Trump had three cabinet slots to fill that are most important for immigration policy (several others have important, but secondary, roles, such as HHS, which handles refugees once they arrive).
The first pick was Sen. Jeff Sessions, Congress’s leading and most knowledgeable immigration skeptic, as Attorney General. Although INS was removed from the Justice Department when Homeland Security was created, DoJ is still intimately involved in the issue – it houses the immigration courts and will take the lead role in trying to rein in the renegade cities and states that are planning massive resistance to protect their
segregation sanctuary laws.
Next, Trump named retired Marine Gen. John Kelly for Homeland Security. This is obviously the lead agency for immigration and Kelly, former head of the Pentagon’s Southern Command, which oversees military activity in Latin America, is a strong advocate for border security. It remains to be seen if he will devote equal focus to the non-security aspects of immigration, such as interior enforcement, visa overstays, green cards and the like. There’s no reason to think he won’t, but it’s still an open question.
Finally, there’s the Labor Department. Labor is central to the process of certifying and importing all the various categories of guestworkers that undermine the bargaining power of American workers – H1-Bs for the tech industry, H-2As for agriculture, H-2Bs for non-ag cheap-labor employers, and more. In addition, prior to the Obama administration, Labor Department inspectors were a force multiplier for immigration regarding worksite enforcement – coordinating with ICE (and before that, INS) on worksite problems the immigration people weren’t aware of.
Trump’s pick for Labor secretary is perhaps the worst person imaginable for that role: Andrew Puzder, CEO of CKE Restaurants, the parent company of fast-food chains Carl’s Jr., Hardee’s, and others. He is one of the nation’s most outspoken business voices for Gang of Eight-style immigration policies. He didn’t just sign an open letter once as a favor to a friend; he’s been a high-profile champion of amnesty and huge increases in immigration and guestworkers. This op-ed in Politico, timed to coincide with the launch of the Gang of Eight effort in 2013, could have been written by Jeb Bush. Here he is at AEI in 2013 making the case for importing more low-skilled workers. Here he joins with the Bloomberg-Murdoch Billionaires for Open Borders outfit and Grover Norquist in an effort to “push 2016 presidential candidates and congressional Republican leaders to support immigration reform this year.” There’s plenty more.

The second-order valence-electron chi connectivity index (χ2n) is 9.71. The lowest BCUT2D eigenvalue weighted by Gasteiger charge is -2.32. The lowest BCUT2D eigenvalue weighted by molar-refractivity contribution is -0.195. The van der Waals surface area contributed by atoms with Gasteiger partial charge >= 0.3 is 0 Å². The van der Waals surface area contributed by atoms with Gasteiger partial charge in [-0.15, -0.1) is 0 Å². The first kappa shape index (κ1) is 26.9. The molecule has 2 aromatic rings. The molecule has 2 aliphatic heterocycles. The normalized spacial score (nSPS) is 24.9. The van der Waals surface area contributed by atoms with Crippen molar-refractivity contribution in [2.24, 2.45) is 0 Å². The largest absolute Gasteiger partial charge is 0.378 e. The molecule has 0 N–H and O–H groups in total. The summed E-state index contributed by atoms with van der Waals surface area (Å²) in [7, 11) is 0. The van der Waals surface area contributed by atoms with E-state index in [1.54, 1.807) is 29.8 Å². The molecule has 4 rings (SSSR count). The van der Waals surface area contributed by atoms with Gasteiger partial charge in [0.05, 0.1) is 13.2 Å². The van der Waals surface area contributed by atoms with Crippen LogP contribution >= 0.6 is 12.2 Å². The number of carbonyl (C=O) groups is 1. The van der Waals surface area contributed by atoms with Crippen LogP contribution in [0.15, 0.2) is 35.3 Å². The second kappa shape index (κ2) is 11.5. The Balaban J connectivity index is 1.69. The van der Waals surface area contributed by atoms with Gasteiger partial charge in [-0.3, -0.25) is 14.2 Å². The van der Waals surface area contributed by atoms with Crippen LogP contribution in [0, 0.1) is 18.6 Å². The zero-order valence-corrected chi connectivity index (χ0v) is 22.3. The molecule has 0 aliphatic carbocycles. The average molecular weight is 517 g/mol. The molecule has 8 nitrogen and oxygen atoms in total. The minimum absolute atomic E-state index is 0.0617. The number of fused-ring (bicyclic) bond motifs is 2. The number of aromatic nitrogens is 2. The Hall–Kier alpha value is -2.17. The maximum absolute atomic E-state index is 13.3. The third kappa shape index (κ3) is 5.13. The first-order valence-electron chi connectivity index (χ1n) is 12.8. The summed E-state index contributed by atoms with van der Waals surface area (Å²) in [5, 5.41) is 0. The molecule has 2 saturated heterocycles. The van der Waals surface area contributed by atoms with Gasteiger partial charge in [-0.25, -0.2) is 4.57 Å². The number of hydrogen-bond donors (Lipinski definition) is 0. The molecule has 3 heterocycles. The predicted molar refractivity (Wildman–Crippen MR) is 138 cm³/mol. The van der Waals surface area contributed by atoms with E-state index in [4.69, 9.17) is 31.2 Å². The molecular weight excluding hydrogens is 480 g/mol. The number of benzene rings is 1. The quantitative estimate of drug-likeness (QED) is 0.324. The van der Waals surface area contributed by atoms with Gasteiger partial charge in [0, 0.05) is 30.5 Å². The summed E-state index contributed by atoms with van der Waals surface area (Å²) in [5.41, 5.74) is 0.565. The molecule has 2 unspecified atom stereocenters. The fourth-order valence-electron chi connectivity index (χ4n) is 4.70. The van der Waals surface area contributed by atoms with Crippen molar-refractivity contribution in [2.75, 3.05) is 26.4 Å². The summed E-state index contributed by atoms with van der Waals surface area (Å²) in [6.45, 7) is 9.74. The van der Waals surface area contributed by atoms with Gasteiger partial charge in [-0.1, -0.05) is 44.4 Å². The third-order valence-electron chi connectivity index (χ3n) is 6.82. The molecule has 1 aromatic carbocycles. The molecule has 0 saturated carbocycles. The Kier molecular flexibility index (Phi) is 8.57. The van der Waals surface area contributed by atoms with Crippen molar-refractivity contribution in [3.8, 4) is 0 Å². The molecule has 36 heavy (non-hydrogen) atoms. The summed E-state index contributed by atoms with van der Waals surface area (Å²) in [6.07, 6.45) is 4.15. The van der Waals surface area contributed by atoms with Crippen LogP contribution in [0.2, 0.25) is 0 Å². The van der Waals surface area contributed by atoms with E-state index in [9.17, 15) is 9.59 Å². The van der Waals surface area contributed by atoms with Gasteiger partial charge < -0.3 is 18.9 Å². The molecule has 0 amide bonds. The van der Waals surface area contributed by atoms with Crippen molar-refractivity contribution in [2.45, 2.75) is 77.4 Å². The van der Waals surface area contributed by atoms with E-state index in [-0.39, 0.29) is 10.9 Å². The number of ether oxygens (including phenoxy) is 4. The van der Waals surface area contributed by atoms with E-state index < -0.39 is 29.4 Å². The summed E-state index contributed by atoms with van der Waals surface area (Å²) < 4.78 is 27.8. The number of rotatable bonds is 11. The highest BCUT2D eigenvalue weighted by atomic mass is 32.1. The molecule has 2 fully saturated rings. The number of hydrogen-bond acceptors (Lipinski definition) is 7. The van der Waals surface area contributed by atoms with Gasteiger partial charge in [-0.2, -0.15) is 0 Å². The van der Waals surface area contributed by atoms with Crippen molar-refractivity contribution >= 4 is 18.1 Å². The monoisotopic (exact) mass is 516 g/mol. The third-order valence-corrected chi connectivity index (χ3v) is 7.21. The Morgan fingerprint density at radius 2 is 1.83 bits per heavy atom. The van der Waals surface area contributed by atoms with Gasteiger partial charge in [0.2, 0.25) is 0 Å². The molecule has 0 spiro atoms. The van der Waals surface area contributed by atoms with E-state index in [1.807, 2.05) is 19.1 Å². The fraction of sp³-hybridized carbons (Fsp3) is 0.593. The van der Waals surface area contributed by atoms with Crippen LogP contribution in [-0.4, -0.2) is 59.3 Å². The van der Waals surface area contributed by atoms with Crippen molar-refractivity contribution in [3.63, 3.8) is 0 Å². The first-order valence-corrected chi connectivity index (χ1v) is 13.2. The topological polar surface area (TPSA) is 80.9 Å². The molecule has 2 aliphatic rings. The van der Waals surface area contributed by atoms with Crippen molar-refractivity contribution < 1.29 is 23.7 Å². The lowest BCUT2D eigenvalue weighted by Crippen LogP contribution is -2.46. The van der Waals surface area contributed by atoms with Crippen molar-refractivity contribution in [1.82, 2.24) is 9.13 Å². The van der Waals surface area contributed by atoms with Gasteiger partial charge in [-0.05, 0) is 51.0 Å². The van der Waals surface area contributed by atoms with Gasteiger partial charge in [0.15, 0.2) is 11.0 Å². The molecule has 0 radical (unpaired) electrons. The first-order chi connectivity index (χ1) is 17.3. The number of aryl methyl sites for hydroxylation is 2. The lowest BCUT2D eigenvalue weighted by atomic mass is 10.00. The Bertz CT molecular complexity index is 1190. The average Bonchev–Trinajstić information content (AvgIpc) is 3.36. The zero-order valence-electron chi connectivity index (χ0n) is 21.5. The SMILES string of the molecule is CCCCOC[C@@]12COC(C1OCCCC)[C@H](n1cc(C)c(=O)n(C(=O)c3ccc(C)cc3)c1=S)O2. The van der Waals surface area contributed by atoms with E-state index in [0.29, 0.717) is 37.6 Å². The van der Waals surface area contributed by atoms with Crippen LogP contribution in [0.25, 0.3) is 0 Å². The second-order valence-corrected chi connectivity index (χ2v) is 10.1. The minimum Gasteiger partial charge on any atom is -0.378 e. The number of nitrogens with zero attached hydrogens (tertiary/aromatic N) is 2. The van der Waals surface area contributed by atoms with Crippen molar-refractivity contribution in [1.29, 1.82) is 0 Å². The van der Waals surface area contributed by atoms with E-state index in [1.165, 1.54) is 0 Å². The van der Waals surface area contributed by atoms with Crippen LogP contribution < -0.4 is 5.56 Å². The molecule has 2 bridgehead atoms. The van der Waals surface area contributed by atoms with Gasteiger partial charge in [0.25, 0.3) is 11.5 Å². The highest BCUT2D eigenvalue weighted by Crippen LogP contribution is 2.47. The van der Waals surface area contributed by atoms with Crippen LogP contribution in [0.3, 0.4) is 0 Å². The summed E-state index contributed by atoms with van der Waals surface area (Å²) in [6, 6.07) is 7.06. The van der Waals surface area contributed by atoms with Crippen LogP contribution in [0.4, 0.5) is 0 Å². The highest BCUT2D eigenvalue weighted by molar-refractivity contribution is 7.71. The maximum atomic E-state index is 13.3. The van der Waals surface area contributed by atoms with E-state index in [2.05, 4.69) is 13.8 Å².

Now, Trump has been waffling and contradictory on the worker side of immigration (among other things) all along – I’ve written about it here, here, and here, for instance. Nor is it the case that Trump’s simply a liberal con man – Sessions could be one of the best Attorneys General we’ve ever had, Price and DeVos are solid conservative picks, and there’s every reason to think his Supreme Court nomination will be sound.
But for the most important job that involves protecting American workers, Trump has opted for someone who thinks there are jobs Americans won’t do. Andrew “Gang of Eight” Puzder would have been a better fit for the Jeb Bush administration, though even Jeb might have blushed at the idea of appointing him. Assuming he’s actually nominated and confirmed, the Labor Department will go from being run by a post-American socialist to a post-American capitalist. So much for putting American workers first.